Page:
Gilmore Girls Reading Challenge: Aeschylus

Rory: And she kept coming back to it. Comparing the archetypes to some play by Aeschylus. Oh, and you haven't lived until you've heard a typsy Brit try to pronounce Aeschylus.
—Gilmore Girls Netflix revival series, Episode 2 (“Spring”)

If I were to cull from my reading of ancient Greek literature two themes that recur across two millennia, it'd be these: 1) Pride is the worst thing ever, so just don't and 2) Try not to get on the wrong side of the gods. If you can help. But you probably can't because they're super flighty. Also? They don't like humans getting too full of themselves. Also? They can be vindictive, like chain-you-to-a-rock-for-eternity-and-have-an-eagle-eat-your-liver-on-the-daily vindictive.

Two plays I've been reading this month attributed to Aeschylus, whose work is referenced in Spring, touch on both themes: "Persians," which I'll get to shortly, and "Prometheus Bound," in which Zeus becomes very cross with Prometheus after he gives humans fire against Zeus' explicit instructions.*

The "she" referenced in Rory's quote above is Naomi Shropshire, with whom Rory, perhaps foolishly, agrees to write a biography. The project implodes. A hard-drinking narcissist, Naomi is also flighty, and vindictive, as Zeus himself. The good news: She doesn't chain Rory to a rock and have an eagle eat her liver every day. The bad news: Rory's career collapses. She blows two meetings by showing up unprepared, makes a mess of a story she's working on, and ends the episode moving back in with her mom.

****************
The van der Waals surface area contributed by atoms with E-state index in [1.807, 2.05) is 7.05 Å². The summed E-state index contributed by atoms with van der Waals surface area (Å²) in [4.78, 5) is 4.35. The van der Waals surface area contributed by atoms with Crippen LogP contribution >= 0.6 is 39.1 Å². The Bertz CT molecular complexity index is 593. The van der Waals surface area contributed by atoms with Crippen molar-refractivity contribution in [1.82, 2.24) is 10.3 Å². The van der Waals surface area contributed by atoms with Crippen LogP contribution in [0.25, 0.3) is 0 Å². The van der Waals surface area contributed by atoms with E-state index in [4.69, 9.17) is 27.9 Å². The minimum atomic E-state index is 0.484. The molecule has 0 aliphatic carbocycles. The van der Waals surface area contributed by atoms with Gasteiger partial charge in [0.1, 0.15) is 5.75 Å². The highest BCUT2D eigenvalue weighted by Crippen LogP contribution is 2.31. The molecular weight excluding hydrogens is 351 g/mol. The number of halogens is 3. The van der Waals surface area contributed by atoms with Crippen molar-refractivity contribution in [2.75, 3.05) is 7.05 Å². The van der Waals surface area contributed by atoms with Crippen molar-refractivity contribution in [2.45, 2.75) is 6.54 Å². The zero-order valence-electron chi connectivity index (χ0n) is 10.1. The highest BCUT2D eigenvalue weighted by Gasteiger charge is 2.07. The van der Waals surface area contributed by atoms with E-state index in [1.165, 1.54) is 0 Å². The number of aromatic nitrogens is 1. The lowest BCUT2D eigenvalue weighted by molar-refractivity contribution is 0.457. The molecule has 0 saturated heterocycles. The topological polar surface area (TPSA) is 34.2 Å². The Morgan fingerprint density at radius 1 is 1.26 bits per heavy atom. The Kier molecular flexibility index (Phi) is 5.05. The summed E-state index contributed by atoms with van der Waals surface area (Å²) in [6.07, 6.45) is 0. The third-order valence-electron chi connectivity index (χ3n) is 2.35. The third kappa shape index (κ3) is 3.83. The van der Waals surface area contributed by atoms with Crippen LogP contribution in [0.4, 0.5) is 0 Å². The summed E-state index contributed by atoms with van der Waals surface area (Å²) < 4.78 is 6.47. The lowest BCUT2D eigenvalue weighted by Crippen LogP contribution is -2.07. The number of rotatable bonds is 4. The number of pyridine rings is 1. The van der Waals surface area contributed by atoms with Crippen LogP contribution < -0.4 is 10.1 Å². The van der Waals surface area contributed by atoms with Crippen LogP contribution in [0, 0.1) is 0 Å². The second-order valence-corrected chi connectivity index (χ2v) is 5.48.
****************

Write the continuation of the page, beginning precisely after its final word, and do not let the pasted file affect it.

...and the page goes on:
As to the archetypes, I'd guess they refer to The Oresteia, Aeschylus' trilogy of tragedies about Agamemnon, his murderous wife Clytemnestra (to be fair, he did sacrifice their daughter to appease the gods), and their murderous son Orestes (to be fair, he was upset about his mother killing his father). You may also be familiar with his sister Electra, of "the Electra complex" fame.

But for me, Spring's themes resonate more with those of "Persians." Atypically, the play deals not with centuries old myths and legends but with contemporary events: The Greeks' recent defeat of the Persians, under King Xerxes, in the Battle of Salamis. "Persians" dates to 472 BC, eight years after the decisive battle in which the outnumbered Greeks improbably emerged victorious. In the play, as in the battle, the Persians invaded Greece by building a bridge across the Hellespont, the mile-wide strait that separates Asia from Europe (today known as the Dardanelles).  

Whether this incurred the wrath of the gods during the battle, I'll let you decide. In the play, it's made clear bridging the Hellespont was a really ballsy move by Xerxes, exactly the kind of ballsy move that makes Zeus reach for his thunderbolts and decimate a perfectly good military. Xerxes' mother Atossa summons her husband Darius from the grave, and they discuss their fool of a son and his need to atone for his arrogance with some libations. The play is a lament for the Persians, while simultaneously noting how awesome the Greeks are for having defeated the mighty Persian military. Not that they’re bragging. Oh gods, no. They would never! (*prepares libations*)

Rory has plenty of foolish moments in Spring, quite a few of which could be fairly called products of her arrogance. She's sleeping with an old boyfriend who's engaged to someone else. She nods off while interviewing a source, sleeps with another source, and shows up to Condé Nast unprepared. She's so overconfident for her next interview that she doesn't bother doing any research. And the whole episode, she's looking for her mysteriously missing "lucky" dress.

Oh well. At least she ends the episode with her liver intact.

We would love for you to join us on this challenge. To see the complete list of books, please visit The Gilmore Girls Reading Challenge. If you would like to participate, please email This email address is being protected from spambots. You need JavaScript enabled to view it. .

*Authorship of "Prometheus Bound" is contested.


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